And now for the truly dreadful,
BY THE NUMBERSStaggering losses.
• Average Sunday Attendance (ASA) has dropped from 80 to 61 in the last thirteen years.
• The 2010 US Census reported 72 percent of the population as non-Hispanic white, while in 2009, The Episcopal Church reported 87 percent as non-Hispanic white.We are diverse and welcoming... heh.
• The number of congregations that reported having a female rector or vicar rose from 24 percent in 2005 to 30 percent in 2008, and to 36 percent in 2014.Do you think this could have anything to do with the drop in ASA?
• The two most commonly cited priorities for provinces are youth engagement (IV, VI, VIII, and IX) and outreach (VIII, IV, II, and I).A priority for sure, but what are you teaching our youth?
• Nearly half (45 percent) of domestic parishes and missions are served by clergy who are not full-time.That will rise.
• The average age of those ordained continues slowly to rise;currently the average age is 48 years old.I don't think that is a bad thing, let the old failures age out.
• The advanced—and still advancing—age of the Church’s membership, combined with a low birth rate, means that the Church loses 16,000 people a year—nearly the equivalent of one average-sized diocese per year through deaths over births.Stunning.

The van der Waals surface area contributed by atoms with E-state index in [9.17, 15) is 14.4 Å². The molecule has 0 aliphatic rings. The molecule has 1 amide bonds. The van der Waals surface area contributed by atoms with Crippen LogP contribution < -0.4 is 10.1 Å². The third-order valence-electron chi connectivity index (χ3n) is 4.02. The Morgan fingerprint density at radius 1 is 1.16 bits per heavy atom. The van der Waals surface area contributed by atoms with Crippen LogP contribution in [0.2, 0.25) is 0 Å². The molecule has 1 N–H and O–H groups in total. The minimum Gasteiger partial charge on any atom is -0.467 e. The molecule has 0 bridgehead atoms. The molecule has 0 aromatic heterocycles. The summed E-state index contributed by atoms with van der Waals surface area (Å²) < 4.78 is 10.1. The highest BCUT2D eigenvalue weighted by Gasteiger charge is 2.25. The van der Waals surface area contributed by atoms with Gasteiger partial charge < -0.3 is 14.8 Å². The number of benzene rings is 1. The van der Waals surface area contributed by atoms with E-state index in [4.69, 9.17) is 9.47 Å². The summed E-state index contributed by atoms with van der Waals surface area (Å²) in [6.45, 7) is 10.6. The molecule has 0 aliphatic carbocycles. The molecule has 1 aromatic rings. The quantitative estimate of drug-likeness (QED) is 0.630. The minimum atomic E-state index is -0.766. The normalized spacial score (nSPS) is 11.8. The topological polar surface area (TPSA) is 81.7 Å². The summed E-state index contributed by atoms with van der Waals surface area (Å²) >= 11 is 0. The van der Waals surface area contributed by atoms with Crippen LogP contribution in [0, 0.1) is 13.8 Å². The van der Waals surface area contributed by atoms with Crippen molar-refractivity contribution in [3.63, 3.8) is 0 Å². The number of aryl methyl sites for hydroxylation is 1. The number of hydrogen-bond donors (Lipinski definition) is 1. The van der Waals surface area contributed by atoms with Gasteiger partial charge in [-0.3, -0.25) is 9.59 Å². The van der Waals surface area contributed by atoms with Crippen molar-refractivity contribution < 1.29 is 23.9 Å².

• In 2014, 38 percent of Episcopal congregations (versus 28 percent in 2010) report that their financial condition is good or excellent. At the same time, 62 percent of congregations are in some kind of financial stress in 2014, as compared to 72 percent in 2010, and only 44 percent in 2000.The improved economy may be shifting some of those numbers.
FOR REFLECTIONThey want to change the way they measure things because the old method is generating too much bad news.
We need to change the ways in which we assess vitality. A vital church is defined by more than just people in the pewson Sunday mornings. What other questions do we need to ask?
A proposed resolution that lets us assess more accurately who we are follows the SOTC report. Look for it at General Convention.I can hardly wait.
Also, and more importantly, we need to make changes in our systems so that we become more vital and healthy. We must build upon our sacred traditions but also be willing to adapt and embrace new ways of being Church.How has that been working thus far?
The bottom line is that the numbers suggest decline."Suggest" decline?!?! Doh!
Still, while many of these statistics are alarming or negative, the SOTC report offers hope and optimism, not despair and resignation.You have got to be kidding.
The State of the Church Committee heard too many good things to call hospice or ring the death knell just yet.No need to call Hospice because the undertaker is already carrying off the body.
God is at work! The question is not “are we dying,” but rather “where is resurrection occurring?” We are, after all, an Easter people!The question is not "are we dying," but rather, "are we dead yet?"